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close this bookTutoring (IAE - IBE - UNESCO, 36 p.)
View the document(introduction...)
View the documentThe international academy of education
View the documentSeries preface
View the documentIntroduction
View the document1. Real-life goals
View the document2. Question and prompt
View the document3. Check and correct errors
View the document4. Discuss and praise
View the document5. Reading: support and review
View the document6. Writing: map and edit
View the document7. Mathematics: make it real and summarize
View the document8. Recruit and match partners
View the document9. Provide training and materials
View the document10. Monitor and give feedback
View the documentConclusion
View the documentReferences and further reading
View the documentBack cover

3. Check and correct errors

Observe performance: check for errors; ensure all errors are corrected

Research findings

Errors are a positive learning opportunity if recognized as errors. But if not recognized, errors compound faulty learning. Tutors have more time than schoolteachers to observe carefully for errors. But they might not be so good at actually recognizing them.

Tutors also have more time than teachers to intervene in a way that encourages self-correction. Self-correction is widely recognized as an important step towards developing metacognition (understanding how you learn) and self-managed learning.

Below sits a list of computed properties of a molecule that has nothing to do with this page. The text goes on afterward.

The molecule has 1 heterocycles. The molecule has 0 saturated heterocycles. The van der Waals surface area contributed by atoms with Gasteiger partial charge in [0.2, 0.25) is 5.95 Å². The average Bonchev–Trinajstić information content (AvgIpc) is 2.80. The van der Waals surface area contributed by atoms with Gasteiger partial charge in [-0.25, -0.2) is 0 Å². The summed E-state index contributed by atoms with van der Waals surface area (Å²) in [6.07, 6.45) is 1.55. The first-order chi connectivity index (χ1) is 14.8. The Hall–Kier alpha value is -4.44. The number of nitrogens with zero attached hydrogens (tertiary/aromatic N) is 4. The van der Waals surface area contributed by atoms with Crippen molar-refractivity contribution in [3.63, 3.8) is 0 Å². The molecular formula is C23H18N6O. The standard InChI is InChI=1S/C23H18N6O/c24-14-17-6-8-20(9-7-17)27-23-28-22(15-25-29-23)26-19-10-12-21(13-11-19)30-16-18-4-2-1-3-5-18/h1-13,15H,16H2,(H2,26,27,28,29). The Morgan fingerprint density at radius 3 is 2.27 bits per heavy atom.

Tutors are much less likely than teachers to be ‘experts’ in the subject. Accordingly, tutors benefit from access to some ‘master’ version of correctness or a perfect model. Otherwise they might reinforce errors (see Booklet 1 in this series; Topping & Ehly, 1998).

Practical applications

· Observe tutee performance closely. If errors are not seen and corrected, much faulty learning will take place. Some errors might be just carelessness. But many will show a failure to understand.

· Check for errors. When you see an error, try to intervene positively. Avoid just saying ‘no!’. First, suggest to your tutee that you think they might have made an error. Encourage them to find where. If they cannot find where, give them a clue to help them locate the error.

· Promote self-correction. When they have found it, talk about the nature of the error. In what way is it wrong? Why? How can it be put right? Through this discussion, you give the tutee the chance to put the error right themselves (self-correct). This is much better for their learning and for their confidence.

· Correction procedure. Of course, if they try to self-correct but still do not get it right, you will need to intervene more. If all else fails, you might need to: demonstrate or model the correct response; lead or prompt the tutee to imitate this; check that the tutee can produce the correct response without help.

· Ensure correct correction. Tutors do not know everything. So there is a risk they will not notice all the errors the tutee makes. Even worse, they might insist some answers are wrong, when actually they are correct. Or they might see the tutee has got something wrong, but get it wrong themselves in trying to correct it. In those kinds of tutoring where there are ‘right answers’ (for example, mathematics problems), it is helpful if the tutor has some master source of reference (like the correct answers on a separate sheet or in the back of the book). This might be especially necessary if tutor and tutee are not very different in ability in the subject.